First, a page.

European Parliament Adopts New Environmental Reporting Rules For Multinational Companies 

European Parliament Adopts New Environmental Reporting Rules For Multinational Companies - Carbon Herald
The European Parliament Building in Strasbourg. Image: Leonid Andronov/Shutterstock

The European Parliament adopted the Corporate Sustainability Reporting Directive (CSRD), on Nov. 10, which will require multinational companies to regularly disclose information on their societal and environmental impact. The new environmental reporting rules were voted with 525 votes in favor, 60 votes against, and 28 abstentions. 

The directive aims to address shortcomings in existing legislation on the disclosure of non-financial information (NFRD). The CSRD establishes more detailed reporting requirements on businesses’ impact on the environment, human rights, and social standards in line with the EU’s climate goals. The Commission will adopt the first set of standards by June next year.

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Companies will be subject to independent auditing and certification, with public digital access to sustainability information.

The new requirements will apply to all large businesses, and non-EU companies with a turnover over €150 million ($154,3 million) in the European Union will also have to comply. Listed small and medium-sized companies will also be covered, but they will be allowed more time to adapt to the new reporting rules.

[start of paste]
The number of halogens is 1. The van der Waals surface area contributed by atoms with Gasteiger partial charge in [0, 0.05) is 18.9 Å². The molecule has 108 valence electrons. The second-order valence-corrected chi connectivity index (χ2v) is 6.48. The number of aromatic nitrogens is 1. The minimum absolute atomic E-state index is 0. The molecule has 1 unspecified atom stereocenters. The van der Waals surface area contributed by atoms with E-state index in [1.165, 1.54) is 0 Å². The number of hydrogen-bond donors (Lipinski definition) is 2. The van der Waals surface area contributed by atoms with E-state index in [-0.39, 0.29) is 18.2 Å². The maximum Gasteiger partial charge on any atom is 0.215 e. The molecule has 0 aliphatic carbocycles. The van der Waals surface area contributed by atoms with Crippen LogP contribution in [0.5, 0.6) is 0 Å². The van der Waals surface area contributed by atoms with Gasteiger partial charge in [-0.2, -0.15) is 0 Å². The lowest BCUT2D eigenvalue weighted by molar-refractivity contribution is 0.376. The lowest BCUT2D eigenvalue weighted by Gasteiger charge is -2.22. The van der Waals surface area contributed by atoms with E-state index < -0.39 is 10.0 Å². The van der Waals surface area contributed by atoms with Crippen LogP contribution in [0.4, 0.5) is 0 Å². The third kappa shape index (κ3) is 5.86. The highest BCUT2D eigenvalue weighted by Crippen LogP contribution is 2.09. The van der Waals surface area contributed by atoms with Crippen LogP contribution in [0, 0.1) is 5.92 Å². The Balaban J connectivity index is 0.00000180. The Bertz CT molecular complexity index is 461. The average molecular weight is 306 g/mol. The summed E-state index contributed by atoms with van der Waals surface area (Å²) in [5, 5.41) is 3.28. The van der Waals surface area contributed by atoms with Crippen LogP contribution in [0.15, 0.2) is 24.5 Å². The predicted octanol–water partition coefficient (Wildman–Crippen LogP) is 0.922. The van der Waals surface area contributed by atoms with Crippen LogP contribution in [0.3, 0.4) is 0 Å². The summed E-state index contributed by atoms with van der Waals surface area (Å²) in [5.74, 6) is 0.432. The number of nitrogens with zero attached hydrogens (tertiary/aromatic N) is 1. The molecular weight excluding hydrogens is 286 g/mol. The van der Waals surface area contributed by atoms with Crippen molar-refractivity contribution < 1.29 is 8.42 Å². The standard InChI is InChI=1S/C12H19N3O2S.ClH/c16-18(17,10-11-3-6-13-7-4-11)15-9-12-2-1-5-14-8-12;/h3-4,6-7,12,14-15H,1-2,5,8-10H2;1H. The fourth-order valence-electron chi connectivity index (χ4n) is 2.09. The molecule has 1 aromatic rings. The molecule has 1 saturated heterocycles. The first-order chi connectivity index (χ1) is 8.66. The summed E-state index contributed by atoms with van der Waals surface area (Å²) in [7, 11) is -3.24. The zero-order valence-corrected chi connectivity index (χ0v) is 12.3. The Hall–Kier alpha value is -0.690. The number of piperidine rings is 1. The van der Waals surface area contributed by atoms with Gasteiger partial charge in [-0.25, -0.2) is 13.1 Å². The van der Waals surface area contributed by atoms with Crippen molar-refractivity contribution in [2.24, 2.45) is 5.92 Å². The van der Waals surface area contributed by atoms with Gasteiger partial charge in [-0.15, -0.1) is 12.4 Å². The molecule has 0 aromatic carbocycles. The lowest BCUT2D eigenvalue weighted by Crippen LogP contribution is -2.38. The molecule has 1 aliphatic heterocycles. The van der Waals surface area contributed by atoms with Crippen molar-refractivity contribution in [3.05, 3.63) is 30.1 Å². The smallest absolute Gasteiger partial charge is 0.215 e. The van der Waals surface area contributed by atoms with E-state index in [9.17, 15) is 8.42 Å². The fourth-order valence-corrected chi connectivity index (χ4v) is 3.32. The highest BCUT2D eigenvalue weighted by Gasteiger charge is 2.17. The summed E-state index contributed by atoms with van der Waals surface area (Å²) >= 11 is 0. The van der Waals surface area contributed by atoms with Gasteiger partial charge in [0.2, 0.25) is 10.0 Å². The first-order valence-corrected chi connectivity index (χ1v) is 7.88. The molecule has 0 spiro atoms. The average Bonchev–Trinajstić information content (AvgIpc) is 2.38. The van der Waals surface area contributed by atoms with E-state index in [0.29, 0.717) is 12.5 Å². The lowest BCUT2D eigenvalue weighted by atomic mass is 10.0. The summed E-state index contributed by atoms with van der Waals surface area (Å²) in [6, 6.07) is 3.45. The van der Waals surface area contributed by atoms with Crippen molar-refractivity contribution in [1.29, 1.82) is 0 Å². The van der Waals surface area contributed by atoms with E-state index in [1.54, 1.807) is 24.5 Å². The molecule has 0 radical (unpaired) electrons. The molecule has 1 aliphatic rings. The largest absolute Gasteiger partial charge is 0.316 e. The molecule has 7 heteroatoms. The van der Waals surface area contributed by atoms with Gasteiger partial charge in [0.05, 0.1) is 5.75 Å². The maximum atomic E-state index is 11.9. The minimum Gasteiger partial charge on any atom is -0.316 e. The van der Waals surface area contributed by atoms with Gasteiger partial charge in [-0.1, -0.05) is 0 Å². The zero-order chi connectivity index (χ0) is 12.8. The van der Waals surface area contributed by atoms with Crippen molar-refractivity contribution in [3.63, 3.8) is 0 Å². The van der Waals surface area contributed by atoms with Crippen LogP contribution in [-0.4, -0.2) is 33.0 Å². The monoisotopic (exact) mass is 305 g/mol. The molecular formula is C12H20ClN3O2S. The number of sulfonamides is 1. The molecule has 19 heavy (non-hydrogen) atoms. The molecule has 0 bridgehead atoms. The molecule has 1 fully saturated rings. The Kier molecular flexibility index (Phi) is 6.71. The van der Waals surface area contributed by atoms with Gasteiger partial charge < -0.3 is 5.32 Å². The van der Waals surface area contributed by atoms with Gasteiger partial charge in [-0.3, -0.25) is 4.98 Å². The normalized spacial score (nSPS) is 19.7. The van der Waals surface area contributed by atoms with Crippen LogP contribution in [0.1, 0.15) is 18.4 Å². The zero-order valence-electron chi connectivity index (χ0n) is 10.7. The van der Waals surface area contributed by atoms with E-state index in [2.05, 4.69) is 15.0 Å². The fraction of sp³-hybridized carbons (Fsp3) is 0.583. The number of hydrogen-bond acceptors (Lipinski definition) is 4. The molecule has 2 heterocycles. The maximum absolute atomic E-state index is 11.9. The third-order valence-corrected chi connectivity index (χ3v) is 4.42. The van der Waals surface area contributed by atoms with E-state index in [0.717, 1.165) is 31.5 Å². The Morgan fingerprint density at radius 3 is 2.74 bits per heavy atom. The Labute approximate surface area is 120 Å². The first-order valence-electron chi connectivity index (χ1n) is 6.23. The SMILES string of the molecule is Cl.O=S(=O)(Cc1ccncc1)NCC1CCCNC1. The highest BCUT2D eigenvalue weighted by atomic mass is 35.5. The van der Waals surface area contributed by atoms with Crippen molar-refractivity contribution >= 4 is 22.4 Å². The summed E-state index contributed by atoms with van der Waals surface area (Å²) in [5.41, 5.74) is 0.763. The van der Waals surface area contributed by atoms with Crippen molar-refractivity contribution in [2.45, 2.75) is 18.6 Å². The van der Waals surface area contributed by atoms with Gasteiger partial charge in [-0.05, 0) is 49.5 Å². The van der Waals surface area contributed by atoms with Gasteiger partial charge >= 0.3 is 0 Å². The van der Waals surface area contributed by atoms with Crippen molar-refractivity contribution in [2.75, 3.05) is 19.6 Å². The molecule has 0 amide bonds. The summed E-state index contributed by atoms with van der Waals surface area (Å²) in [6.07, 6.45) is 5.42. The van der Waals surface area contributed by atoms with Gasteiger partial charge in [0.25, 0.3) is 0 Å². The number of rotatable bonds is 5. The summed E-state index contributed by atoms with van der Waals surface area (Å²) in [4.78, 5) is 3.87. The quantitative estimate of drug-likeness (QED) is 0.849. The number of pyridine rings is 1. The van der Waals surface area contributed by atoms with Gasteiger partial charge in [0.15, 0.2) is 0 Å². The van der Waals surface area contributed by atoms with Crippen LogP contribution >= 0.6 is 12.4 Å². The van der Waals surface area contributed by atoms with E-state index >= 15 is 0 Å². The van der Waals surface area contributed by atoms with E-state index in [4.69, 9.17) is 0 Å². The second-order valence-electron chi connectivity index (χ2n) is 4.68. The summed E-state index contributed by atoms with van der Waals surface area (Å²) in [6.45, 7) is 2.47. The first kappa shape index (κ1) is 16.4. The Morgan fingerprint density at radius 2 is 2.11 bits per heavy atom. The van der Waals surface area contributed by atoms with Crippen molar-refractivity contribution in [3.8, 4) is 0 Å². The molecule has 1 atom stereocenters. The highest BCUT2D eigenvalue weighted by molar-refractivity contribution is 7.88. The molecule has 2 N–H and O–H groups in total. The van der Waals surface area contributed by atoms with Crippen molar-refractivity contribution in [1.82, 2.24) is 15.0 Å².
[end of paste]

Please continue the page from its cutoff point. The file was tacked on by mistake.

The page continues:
The current rules cover about 11,700 companies, while with the new CSRD, nearly 50,000 companies in the EU will have to collect and share sustainability information.

“Europe is showing the world that it is indeed possible to ensure finance, in the narrow sense of the word, does not govern the entire global economy,” said EU member of parilament Pascal Durand.

The Council is expected to adopt the proposal on Nov. 28, and then it will be signed and published in the EU Official Journal. The new set of rules will enter into force 20 days after publication and start applying between 2024 and 2028:

  • From Jan. 1, 2024 for large public-interest companies (with over 500 employees) already subject to the non-financial reporting directive, with reports due in 2025;
  • From Jan. 1, 2025 for large companies not presently subject to the non-financial reporting directive (with more than 250 employees and/or €40 million in turnover and/or €20 million in total assets), with reports due in 2026;
  • From Jan. 1, 2026 for listed small and medium-sized enterprises (SMEs) and other undertakings, with reports due in 2027. SMEs can opt out until 2028.

Read more: European Parliament Rejects Proposal To Reform The EU Carbon Market

1 comment
  1. That’s right, I know that many companies turn a blind eye to this and work to avoid it, but the environment is our wealth and we must take care of it with all our might, I do not want to seem like a banal eco-activist, but it is true, we must take care of it for the sake of future and our heirs

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